Mike Penner (once known as Christine Daniels), a transsexual sports writer, has committed suicide, and I find myself heartbroken at the news.

April 2007 was a time of huge uncertainty in my life. I had just started hormones and was working through the horrible fears I had about being judged, abandoned, and hated. I was also beginning to get glimmers of self acceptance and was beginning to discuss my situation with Mary Jo, my doctor, and my therapist. I began to feel that I might survive GID (gender identity disorder), but I couldn’t picture just how I would go about surviving it.

Then, on April 26, 2007, I read an electrifying piece in the Los Angeles Times, “Old Mike, New Christine,” a story about the sports journalist Mike Penner who was transitioning into a woman named Christine Daniels. Here was a heroic trans*woman who had outed herself on the front page of the newspaper, a woman who was able to describe her gender distress and her subsequent decision to transition to sports readers, a woman who was instantly celebrated in her LA Times transition blog.

Two months earlier, on February 21, Susan Stanton was outed on the front pages of her newspaper. The way Stanton, the city manager of Largo, Florida, was outed in a way that frightened me to no end, and I could easily imagine my firing and destruction if anyone ever found out about me. But Christine Daniels’ self-outing felt completely different: she was taking control of her life, told her story to millions, and kept her job as a sports writer. This was someone I wanted to be like — her poise was an inspiration to me. I thought of her often, read her transition blog weekly, and even studied her coming out letter as I grappled with finishing my own letter on Christmas, 2007, only a few months away from the date I eventually mailed out my letters to the world.

It was quite a jolt, therefore, when Christine decided to de-transition in October 2008 (read here , here, and here for more information). Detransitioning is a huge thing (I wrote about it in February 2008), and there was a lot of speculation in the trans* community about Mike’s decision. Was the real-life experience not going well? Was Christine finding it difficult to continue doing sports writing? It was suggested by those in the know, i.e. those who attended Los Angeles transgender support groups, that Christine’s transition was going well and that she was happy.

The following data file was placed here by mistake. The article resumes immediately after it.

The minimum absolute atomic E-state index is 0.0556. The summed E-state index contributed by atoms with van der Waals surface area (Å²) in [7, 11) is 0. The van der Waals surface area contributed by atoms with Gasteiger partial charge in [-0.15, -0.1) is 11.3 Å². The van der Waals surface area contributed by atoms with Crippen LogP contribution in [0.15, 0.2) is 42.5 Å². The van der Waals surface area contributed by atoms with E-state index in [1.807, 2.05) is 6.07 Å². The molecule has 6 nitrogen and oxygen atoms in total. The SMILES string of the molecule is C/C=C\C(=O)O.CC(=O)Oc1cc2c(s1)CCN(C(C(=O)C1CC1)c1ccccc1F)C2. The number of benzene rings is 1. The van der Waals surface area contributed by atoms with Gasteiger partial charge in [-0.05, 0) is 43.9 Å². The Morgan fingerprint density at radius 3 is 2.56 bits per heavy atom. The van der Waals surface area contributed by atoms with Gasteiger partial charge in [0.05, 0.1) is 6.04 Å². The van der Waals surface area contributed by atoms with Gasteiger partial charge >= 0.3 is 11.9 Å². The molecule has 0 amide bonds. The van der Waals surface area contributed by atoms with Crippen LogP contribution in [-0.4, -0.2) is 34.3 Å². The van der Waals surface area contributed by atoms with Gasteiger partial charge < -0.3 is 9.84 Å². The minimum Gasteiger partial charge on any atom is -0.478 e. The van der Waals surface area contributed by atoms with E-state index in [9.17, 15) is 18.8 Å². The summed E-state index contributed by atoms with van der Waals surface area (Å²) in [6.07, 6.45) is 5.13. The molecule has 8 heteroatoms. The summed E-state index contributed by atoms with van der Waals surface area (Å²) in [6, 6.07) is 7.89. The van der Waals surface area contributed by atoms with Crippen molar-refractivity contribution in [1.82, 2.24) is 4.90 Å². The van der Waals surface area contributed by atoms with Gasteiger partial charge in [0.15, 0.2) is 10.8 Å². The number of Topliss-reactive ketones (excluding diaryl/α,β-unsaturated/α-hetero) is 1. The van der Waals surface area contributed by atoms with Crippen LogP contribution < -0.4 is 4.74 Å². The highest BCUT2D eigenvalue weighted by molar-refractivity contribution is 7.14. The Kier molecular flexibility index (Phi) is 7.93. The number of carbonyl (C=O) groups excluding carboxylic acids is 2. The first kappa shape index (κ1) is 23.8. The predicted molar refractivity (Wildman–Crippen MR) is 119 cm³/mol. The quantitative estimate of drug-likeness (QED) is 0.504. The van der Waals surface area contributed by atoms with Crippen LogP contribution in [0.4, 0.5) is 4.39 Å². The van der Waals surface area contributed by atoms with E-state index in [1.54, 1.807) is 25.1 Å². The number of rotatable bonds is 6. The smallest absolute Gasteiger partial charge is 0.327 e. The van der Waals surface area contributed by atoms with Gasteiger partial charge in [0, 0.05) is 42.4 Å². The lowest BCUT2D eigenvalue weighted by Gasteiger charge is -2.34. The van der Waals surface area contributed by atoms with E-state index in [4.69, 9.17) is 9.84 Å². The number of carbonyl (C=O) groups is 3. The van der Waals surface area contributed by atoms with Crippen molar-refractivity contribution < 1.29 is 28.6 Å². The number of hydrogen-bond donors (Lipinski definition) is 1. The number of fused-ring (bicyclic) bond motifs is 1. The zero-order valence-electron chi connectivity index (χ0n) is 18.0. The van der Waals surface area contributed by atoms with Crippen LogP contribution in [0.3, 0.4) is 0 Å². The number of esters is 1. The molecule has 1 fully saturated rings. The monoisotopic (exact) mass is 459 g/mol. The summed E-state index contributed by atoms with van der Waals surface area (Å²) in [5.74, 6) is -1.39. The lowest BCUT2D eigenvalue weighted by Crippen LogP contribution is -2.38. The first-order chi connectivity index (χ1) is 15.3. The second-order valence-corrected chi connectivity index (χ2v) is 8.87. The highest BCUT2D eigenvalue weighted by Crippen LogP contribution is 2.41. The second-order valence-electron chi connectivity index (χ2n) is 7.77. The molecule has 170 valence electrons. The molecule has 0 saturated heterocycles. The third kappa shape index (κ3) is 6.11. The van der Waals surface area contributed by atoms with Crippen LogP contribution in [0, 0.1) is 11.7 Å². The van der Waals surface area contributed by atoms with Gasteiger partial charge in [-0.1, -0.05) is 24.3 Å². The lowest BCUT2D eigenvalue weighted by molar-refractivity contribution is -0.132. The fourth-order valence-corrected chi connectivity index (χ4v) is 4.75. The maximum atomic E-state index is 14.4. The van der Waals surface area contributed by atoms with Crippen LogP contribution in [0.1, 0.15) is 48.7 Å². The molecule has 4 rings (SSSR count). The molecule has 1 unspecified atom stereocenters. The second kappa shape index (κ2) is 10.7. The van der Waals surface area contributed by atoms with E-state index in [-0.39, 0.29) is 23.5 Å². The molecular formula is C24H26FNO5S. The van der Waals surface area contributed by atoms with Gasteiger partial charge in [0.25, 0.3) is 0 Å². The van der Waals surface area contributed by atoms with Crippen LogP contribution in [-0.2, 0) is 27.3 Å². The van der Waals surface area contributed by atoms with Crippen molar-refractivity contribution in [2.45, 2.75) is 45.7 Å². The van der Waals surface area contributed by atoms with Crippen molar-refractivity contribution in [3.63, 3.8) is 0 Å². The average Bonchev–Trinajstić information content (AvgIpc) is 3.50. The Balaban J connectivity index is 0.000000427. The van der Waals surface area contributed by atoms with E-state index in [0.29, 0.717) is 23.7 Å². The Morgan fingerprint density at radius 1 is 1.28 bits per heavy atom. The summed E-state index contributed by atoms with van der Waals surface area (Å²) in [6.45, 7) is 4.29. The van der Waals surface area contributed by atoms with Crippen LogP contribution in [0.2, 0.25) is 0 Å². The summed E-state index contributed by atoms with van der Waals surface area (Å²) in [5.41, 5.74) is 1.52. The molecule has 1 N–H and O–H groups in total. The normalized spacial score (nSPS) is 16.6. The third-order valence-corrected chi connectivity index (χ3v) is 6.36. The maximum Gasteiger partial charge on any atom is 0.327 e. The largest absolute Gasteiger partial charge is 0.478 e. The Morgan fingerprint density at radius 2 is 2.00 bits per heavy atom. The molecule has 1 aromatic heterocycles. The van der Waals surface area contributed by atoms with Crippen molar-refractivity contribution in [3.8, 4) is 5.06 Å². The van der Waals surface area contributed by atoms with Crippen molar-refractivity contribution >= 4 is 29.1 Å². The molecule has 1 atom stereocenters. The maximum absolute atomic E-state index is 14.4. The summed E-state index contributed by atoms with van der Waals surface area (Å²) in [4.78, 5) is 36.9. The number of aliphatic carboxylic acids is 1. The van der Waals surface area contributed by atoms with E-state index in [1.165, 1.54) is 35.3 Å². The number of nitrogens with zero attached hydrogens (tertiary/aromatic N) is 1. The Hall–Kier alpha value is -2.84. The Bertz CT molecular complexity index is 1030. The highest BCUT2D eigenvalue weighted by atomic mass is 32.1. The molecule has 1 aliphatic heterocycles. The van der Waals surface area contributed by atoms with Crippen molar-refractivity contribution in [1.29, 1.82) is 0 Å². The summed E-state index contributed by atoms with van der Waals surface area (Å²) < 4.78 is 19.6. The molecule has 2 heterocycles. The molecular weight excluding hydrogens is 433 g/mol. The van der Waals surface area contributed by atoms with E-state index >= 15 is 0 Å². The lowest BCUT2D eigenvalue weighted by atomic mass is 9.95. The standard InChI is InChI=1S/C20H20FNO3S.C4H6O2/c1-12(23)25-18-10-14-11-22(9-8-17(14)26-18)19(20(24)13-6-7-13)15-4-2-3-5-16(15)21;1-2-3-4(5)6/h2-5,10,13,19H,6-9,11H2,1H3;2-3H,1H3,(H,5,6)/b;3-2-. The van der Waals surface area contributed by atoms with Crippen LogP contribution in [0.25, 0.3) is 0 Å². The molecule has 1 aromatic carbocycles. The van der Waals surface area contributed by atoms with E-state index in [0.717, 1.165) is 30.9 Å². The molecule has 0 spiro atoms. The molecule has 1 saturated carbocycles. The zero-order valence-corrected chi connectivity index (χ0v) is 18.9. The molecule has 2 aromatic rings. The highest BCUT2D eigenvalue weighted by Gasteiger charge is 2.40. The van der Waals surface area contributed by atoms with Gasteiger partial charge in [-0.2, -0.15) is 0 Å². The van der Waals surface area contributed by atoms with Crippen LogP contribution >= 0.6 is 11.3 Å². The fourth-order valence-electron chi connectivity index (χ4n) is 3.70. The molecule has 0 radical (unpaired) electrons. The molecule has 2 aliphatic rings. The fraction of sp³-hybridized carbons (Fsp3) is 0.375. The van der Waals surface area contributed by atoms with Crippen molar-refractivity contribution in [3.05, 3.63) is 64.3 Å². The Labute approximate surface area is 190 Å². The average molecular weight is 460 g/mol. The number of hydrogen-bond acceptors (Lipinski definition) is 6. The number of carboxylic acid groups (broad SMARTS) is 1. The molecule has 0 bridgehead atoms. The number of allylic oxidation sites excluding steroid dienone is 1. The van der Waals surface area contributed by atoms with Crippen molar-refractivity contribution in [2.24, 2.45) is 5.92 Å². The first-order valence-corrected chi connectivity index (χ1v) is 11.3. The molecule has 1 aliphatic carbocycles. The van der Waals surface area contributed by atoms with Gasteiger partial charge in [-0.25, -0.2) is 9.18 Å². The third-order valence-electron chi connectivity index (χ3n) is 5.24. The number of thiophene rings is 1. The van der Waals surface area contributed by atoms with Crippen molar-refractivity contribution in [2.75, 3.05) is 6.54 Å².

Still, this decision to return to being Mike Penner spoke volumes to me, not because there’s anything wrong about figuring out your gender in the way that you need, but because I wondered if Christine had come out too early, perhaps burned bridges that could not be fixed once her public coming-out story was printed. Or was it the case that Christine felt the deep sadness of loss as she began to settle into her new life, a sadness with which I’m quite familiar. Who knows why she returned to being Mike. The derision in the sports pages was intense — if there had been sympathy among the LA Times sports readers at her earlier coming-out, this switch back to Mike was greeted by jokes about “women changing their minds,” about the “penis being mightier than the sword,” and worst of all, doubts about the legitimacy of the trans* phenomenon at all.

Christine / Mike meant a lot to me for all of the above reasons. S/he was my age and had to face a very public coming out. S/he, like myself, managed to transition and maintain her job. S/he managed to transition (and then de-transition) without dragging all her neuroses in front of talk-television, without writing a best-seller. S/he seemed to me to be a very complex, very powerful, and very frail human being. Reading the news of the suicide today feels like a kick in the gut, not just because of the terrible sorrow surrounding a life cut short, but because of the reminder of the torment attached to gender variance of all sorts, whether “classic” transsexualism, crossdressing, or gender-queering. I wish there were balm that could have been given to Mike/Christine to sooth the pain.

I wrote a short piece called Dark Places in July 2008 about another trans*woman who committed suicide, and the feeling I have now is equally wrenching. It’s too late for this online friend, just as it’s too late for Mike Penner. But it’s not too late for the rest of us — life is too short and the hurdles from outsiders too high for us to harm ourselves. Better to accept ourselves, to open up channels for outreach to those who are alone, to tell our stories. We need to tell stories of success. We need friends, families, and co-workers to tell stories of acceptance so the imagined terror is diffused. And we need to hear stories of pain and failure, as well, to remind us of the stakes involved. When we list the names of transgendered people harmed by violence every year during the Transgender Day of Remembrance (November 20), we should also recall our own violence —physical and mental — that we foist upon ourselves.